As a university student, I had to write an essay on the diversity of sources in Australian media. I wrote another essay on Australia’s cross-media ownership laws. While I no longer have a copy of those essays, I remember much of the content, and it’s as relevant today as almost 20 years ago.
Times have certainly changed regarding the layout of Australia’s media landscape. The rise of online media has put substantial financial pressures and seen the demise of outlets, including newspapers. The “two out of three rule”, the basis of Australia’s cross-media ownership laws, preventing a single media company from owning both a television and radio station or both a television station and a newspaper in the same market no longer exists.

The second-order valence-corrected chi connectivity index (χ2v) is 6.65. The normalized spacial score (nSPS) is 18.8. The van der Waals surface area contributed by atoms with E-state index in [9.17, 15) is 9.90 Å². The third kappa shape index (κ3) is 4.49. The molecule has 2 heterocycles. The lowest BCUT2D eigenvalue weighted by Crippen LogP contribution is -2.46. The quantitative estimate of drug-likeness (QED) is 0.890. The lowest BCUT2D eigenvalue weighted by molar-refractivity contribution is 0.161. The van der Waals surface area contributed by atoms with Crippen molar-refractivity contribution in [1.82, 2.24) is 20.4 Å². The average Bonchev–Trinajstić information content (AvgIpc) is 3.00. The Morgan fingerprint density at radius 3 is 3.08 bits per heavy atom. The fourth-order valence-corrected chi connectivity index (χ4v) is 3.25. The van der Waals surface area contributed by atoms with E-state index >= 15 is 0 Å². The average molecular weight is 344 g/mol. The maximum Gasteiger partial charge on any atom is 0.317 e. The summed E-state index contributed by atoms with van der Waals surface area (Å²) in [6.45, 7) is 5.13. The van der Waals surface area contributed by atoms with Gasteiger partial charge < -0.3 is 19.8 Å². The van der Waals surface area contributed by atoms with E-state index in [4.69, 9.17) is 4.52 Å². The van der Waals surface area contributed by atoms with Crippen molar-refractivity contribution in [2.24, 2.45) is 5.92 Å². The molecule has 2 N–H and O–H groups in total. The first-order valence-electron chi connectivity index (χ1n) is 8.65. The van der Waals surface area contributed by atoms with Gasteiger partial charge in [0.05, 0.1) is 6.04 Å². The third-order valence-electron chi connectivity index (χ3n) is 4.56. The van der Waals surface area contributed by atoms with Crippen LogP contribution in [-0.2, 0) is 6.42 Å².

Changes to the legislation saw Fairfax Media, publishers of Australia’s oldest newspaper The Sydney Morning Herald (1831), taken over in 2018 by the Nine Network with its entirely different editorial style and ethos.
Fairfax journalists have always prided themselves on editorial independence, in 1988 fighting for, and winning, a formal charter of editorial independence. The charter meant journalists could report free from commercial pressure to satisfy their advertisers. Journalists are hoping this charter will be honoured by Nine.